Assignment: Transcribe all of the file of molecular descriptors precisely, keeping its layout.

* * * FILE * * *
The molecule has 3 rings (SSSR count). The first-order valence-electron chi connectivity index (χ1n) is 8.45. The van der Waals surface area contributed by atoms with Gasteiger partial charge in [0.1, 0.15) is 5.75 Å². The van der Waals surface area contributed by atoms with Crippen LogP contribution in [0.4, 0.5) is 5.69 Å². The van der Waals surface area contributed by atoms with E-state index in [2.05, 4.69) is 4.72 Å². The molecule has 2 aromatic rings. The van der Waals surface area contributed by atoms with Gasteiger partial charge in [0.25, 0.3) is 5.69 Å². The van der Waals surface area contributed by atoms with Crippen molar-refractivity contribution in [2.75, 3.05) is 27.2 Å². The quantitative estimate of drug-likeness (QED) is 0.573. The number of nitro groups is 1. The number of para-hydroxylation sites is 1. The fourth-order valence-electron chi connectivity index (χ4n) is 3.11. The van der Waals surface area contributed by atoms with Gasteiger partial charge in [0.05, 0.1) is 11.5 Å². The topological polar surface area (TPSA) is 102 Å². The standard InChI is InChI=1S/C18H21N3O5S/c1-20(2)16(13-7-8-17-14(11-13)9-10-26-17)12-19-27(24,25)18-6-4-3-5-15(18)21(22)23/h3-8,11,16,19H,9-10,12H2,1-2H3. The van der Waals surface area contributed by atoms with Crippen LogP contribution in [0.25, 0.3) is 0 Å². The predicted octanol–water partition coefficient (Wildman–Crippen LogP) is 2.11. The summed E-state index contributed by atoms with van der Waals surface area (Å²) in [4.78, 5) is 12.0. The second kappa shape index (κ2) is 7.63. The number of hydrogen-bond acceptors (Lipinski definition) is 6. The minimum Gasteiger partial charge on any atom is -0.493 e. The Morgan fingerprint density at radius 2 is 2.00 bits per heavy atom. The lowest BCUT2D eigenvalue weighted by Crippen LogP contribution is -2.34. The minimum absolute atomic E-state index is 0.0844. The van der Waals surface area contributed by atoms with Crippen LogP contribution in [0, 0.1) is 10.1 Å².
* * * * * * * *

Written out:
The molecule has 3 rings (SSSR count). The first-order valence-electron chi connectivity index (χ1n) is 8.45. The van der Waals surface area contributed by atoms with Gasteiger partial charge in [0.1, 0.15) is 5.75 Å². The van der Waals surface area contributed by atoms with Crippen LogP contribution in [0.4, 0.5) is 5.69 Å². The van der Waals surface area contributed by atoms with E-state index in [2.05, 4.69) is 4.72 Å². The molecule has 2 aromatic rings. The van der Waals surface area contributed by atoms with Gasteiger partial charge in [0.25, 0.3) is 5.69 Å². The van der Waals surface area contributed by atoms with Crippen molar-refractivity contribution in [2.75, 3.05) is 27.2 Å². The quantitative estimate of drug-likeness (QED) is 0.573. The number of nitro groups is 1. The number of para-hydroxylation sites is 1. The fourth-order valence-electron chi connectivity index (χ4n) is 3.11. The van der Waals surface area contributed by atoms with Gasteiger partial charge in [0.05, 0.1) is 11.5 Å². The topological polar surface area (TPSA) is 102 Å². The standard InChI is InChI=1S/C18H21N3O5S/c1-20(2)16(13-7-8-17-14(11-13)9-10-26-17)12-19-27(24,25)18-6-4-3-5-15(18)21(22)23/h3-8,11,16,19H,9-10,12H2,1-2H3. The van der Waals surface area contributed by atoms with Crippen LogP contribution in [0.25, 0.3) is 0 Å². The predicted octanol–water partition coefficient (Wildman–Crippen LogP) is 2.11. The summed E-state index contributed by atoms with van der Waals surface area (Å²) in [4.78, 5) is 12.0. The second kappa shape index (κ2) is 7.63. The number of hydrogen-bond acceptors (Lipinski definition) is 6. The minimum Gasteiger partial charge on any atom is -0.493 e. The Morgan fingerprint density at radius 2 is 2.00 bits per heavy atom. The lowest BCUT2D eigenvalue weighted by Crippen LogP contribution is -2.34. The minimum absolute atomic E-state index is 0.0844. The van der Waals surface area contributed by atoms with Crippen LogP contribution in [0, 0.1) is 10.1 Å².